If you ask someone “Why do fish school?” you will likely get “to avoid predators” for an answer. After all, the more eyes you have watching the harder it is for anything to sneak up on you. Furthermore, if a predator does manage to attack, each individual fish in a large group has fairly low odds of being the one who gets eaten. Diving the Great Barrier Reef has, however, given me cause to ask a slightly different question: Why are so many predatory fish schooling too?
During the course of this trip I have encountered large schools of snappers, grunts, barracudas, and jacks. The jacks make the best photographic subjects because they appear completely un-intimidated by divers or air bubbles, although being surrounded by a school of fifty giant trevallies can be a bit unnerving.
It turns out there are several good reasons for fish to school even if they are high on the food chain. Hanging out in schools gives fish access to plenty of attractive mates, which explains why some of the jacks I have seen have displayed the characteristic dark spots of males looking for a suitable mate.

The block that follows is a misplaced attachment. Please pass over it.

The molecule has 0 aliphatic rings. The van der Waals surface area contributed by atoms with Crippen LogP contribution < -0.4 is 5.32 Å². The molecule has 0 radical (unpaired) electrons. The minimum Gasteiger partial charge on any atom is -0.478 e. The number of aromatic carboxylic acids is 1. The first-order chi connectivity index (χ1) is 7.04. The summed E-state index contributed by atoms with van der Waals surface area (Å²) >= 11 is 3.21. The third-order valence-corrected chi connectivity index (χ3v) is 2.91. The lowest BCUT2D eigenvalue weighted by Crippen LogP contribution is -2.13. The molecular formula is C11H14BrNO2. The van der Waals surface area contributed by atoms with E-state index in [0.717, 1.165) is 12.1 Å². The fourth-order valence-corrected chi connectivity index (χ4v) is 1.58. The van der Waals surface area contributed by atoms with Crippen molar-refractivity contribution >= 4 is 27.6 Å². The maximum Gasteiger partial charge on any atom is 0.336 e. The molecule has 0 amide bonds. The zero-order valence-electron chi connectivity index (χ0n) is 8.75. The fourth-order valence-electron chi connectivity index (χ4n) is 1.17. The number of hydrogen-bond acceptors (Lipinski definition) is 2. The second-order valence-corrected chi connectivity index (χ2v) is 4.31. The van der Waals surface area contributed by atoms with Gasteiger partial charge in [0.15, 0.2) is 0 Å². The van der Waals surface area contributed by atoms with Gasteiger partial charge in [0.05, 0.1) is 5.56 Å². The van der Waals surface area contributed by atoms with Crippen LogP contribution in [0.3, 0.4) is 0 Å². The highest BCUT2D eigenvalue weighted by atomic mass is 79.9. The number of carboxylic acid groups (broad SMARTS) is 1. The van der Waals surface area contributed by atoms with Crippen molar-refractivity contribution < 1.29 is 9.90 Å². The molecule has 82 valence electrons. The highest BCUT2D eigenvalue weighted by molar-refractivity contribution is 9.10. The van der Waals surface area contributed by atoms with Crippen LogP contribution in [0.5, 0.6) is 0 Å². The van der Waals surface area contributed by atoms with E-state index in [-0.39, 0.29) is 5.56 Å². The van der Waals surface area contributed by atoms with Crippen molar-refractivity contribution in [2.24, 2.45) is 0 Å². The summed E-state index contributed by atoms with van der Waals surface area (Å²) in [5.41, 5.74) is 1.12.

Schools also, unsurprisingly, provide learning opportunities as fish can become aware of new food sources and how to hunt them by copying each other (Takahashi et al. 2014). A group of predators is also more successful at attacking schooling prey than a single predator would be attacking alone (Handegard et al. 2012). Finally, schooling by predators may be part of a competitive arms race between various species. The aforementioned giant trevallies I saw successfully chased a school of about thirty chevron barracudas off the reef.
Of course, it also is possible that even scary predatory fish species like giant trevallies and chevron barracuda actually school because they are afraid of an even greater predator. I, however, prefer not to think too much about this possibility given the amount of time I spend in the ocean.
Handegard NO, Boswell KM, Ioannou CC, Leblanc SP, Tjestheim DB, Couzin ID. 2012. The dynamics of coordinated group hunting and collective information transfer among schooling prey. Current Biology 22, 1213-1217
Takahashi K, Masuda R, Yamashita Y. 2014. What to copy: the key factor of observational learning in striped jack (Pseudocaranx dentex) juveniles. Animal Cognition 17, 495-501
Photos by Abigail Cannon.